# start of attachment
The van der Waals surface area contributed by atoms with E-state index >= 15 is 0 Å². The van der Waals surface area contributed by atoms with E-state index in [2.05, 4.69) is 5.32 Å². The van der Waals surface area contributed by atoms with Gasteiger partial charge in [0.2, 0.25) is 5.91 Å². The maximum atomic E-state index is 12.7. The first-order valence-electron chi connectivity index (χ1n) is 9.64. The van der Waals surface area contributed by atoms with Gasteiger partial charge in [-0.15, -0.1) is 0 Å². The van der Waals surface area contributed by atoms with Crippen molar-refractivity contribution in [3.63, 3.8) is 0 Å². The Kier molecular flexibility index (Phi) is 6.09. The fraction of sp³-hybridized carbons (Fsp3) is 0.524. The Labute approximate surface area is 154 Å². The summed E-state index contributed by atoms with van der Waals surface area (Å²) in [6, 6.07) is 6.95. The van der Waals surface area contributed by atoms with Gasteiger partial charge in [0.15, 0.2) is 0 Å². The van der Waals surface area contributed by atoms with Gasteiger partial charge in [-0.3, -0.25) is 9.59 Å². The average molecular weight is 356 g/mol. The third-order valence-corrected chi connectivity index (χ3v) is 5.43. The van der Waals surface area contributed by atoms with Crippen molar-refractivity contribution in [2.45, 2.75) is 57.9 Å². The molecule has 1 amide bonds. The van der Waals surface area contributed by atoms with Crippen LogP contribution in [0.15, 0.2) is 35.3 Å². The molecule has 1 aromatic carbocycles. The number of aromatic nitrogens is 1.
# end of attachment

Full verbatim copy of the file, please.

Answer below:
The van der Waals surface area contributed by atoms with E-state index >= 15 is 0 Å². The van der Waals surface area contributed by atoms with E-state index in [2.05, 4.69) is 5.32 Å². The van der Waals surface area contributed by atoms with Gasteiger partial charge in [0.2, 0.25) is 5.91 Å². The maximum atomic E-state index is 12.7. The first-order valence-electron chi connectivity index (χ1n) is 9.64. The van der Waals surface area contributed by atoms with Gasteiger partial charge in [-0.15, -0.1) is 0 Å². The van der Waals surface area contributed by atoms with Crippen molar-refractivity contribution in [3.63, 3.8) is 0 Å². The Kier molecular flexibility index (Phi) is 6.09. The fraction of sp³-hybridized carbons (Fsp3) is 0.524. The Labute approximate surface area is 154 Å². The summed E-state index contributed by atoms with van der Waals surface area (Å²) in [6, 6.07) is 6.95. The van der Waals surface area contributed by atoms with Gasteiger partial charge in [0.15, 0.2) is 0 Å². The van der Waals surface area contributed by atoms with Gasteiger partial charge in [-0.3, -0.25) is 9.59 Å². The average molecular weight is 356 g/mol. The third-order valence-corrected chi connectivity index (χ3v) is 5.43. The van der Waals surface area contributed by atoms with Crippen molar-refractivity contribution in [2.45, 2.75) is 57.9 Å². The molecule has 1 amide bonds. The van der Waals surface area contributed by atoms with Crippen LogP contribution in [0.15, 0.2) is 35.3 Å². The molecule has 1 aromatic carbocycles. The number of aromatic nitrogens is 1.